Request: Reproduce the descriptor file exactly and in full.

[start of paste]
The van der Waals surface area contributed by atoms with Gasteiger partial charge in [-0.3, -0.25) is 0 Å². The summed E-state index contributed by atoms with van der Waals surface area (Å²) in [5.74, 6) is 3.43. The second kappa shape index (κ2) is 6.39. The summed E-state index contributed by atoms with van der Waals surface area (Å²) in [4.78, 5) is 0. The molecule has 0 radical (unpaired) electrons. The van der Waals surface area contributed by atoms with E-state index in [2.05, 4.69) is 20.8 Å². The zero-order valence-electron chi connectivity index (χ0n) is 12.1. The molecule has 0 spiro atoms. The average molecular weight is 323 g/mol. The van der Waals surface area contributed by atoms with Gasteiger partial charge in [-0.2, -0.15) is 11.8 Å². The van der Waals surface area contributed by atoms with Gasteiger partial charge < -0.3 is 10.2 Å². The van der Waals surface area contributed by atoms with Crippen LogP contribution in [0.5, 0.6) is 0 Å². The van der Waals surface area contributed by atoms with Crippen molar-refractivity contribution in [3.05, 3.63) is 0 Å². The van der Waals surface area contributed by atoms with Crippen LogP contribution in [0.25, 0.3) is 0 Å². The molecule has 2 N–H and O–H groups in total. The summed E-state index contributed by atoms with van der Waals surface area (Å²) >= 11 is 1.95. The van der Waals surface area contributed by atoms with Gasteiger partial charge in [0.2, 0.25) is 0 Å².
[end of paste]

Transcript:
The van der Waals surface area contributed by atoms with Gasteiger partial charge in [-0.3, -0.25) is 0 Å². The summed E-state index contributed by atoms with van der Waals surface area (Å²) in [5.74, 6) is 3.43. The second kappa shape index (κ2) is 6.39. The summed E-state index contributed by atoms with van der Waals surface area (Å²) in [4.78, 5) is 0. The molecule has 0 radical (unpaired) electrons. The van der Waals surface area contributed by atoms with E-state index in [2.05, 4.69) is 20.8 Å². The zero-order valence-electron chi connectivity index (χ0n) is 12.1. The molecule has 0 spiro atoms. The average molecular weight is 323 g/mol. The van der Waals surface area contributed by atoms with Gasteiger partial charge in [-0.2, -0.15) is 11.8 Å². The van der Waals surface area contributed by atoms with Gasteiger partial charge < -0.3 is 10.2 Å². The van der Waals surface area contributed by atoms with Crippen LogP contribution in [0.5, 0.6) is 0 Å². The van der Waals surface area contributed by atoms with Crippen molar-refractivity contribution in [3.05, 3.63) is 0 Å². The van der Waals surface area contributed by atoms with Crippen LogP contribution in [0.25, 0.3) is 0 Å². The molecule has 2 N–H and O–H groups in total. The summed E-state index contributed by atoms with van der Waals surface area (Å²) >= 11 is 1.95. The van der Waals surface area contributed by atoms with Gasteiger partial charge in [0.2, 0.25) is 0 Å².